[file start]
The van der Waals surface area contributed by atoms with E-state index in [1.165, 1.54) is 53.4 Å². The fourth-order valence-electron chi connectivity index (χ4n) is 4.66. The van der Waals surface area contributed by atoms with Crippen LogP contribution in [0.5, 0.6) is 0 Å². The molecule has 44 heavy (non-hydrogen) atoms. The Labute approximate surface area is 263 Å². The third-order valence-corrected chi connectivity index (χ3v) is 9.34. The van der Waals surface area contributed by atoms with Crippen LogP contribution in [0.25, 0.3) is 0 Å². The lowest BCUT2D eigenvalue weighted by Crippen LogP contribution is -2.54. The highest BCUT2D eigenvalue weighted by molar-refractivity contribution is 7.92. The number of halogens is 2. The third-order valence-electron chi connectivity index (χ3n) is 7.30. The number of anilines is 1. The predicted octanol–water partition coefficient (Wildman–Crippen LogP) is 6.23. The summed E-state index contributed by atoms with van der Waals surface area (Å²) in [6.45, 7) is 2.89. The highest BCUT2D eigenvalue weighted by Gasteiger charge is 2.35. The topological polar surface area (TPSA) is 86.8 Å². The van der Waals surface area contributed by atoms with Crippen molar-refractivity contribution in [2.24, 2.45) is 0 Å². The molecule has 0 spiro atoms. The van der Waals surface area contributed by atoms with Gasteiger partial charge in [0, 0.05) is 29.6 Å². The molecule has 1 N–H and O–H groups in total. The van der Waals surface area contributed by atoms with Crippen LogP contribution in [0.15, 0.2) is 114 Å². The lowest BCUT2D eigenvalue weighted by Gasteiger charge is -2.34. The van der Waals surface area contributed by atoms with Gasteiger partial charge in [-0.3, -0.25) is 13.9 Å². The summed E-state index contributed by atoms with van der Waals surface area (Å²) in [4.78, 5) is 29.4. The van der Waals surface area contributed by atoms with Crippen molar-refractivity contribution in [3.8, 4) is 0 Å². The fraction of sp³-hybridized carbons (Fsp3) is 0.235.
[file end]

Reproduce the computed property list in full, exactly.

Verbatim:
The van der Waals surface area contributed by atoms with E-state index in [1.165, 1.54) is 53.4 Å². The fourth-order valence-electron chi connectivity index (χ4n) is 4.66. The van der Waals surface area contributed by atoms with Crippen LogP contribution in [0.5, 0.6) is 0 Å². The molecule has 44 heavy (non-hydrogen) atoms. The Labute approximate surface area is 263 Å². The third-order valence-corrected chi connectivity index (χ3v) is 9.34. The van der Waals surface area contributed by atoms with Crippen LogP contribution in [0.25, 0.3) is 0 Å². The lowest BCUT2D eigenvalue weighted by Crippen LogP contribution is -2.54. The highest BCUT2D eigenvalue weighted by molar-refractivity contribution is 7.92. The number of halogens is 2. The third-order valence-electron chi connectivity index (χ3n) is 7.30. The number of anilines is 1. The predicted octanol–water partition coefficient (Wildman–Crippen LogP) is 6.23. The summed E-state index contributed by atoms with van der Waals surface area (Å²) in [6.45, 7) is 2.89. The highest BCUT2D eigenvalue weighted by Gasteiger charge is 2.35. The topological polar surface area (TPSA) is 86.8 Å². The van der Waals surface area contributed by atoms with Crippen molar-refractivity contribution in [2.24, 2.45) is 0 Å². The molecule has 0 spiro atoms. The van der Waals surface area contributed by atoms with Gasteiger partial charge in [0, 0.05) is 29.6 Å². The molecule has 1 N–H and O–H groups in total. The van der Waals surface area contributed by atoms with Crippen LogP contribution in [0.15, 0.2) is 114 Å². The lowest BCUT2D eigenvalue weighted by Gasteiger charge is -2.34. The van der Waals surface area contributed by atoms with Gasteiger partial charge in [-0.3, -0.25) is 13.9 Å². The summed E-state index contributed by atoms with van der Waals surface area (Å²) in [4.78, 5) is 29.4. The van der Waals surface area contributed by atoms with Crippen molar-refractivity contribution in [3.8, 4) is 0 Å². The fraction of sp³-hybridized carbons (Fsp3) is 0.235.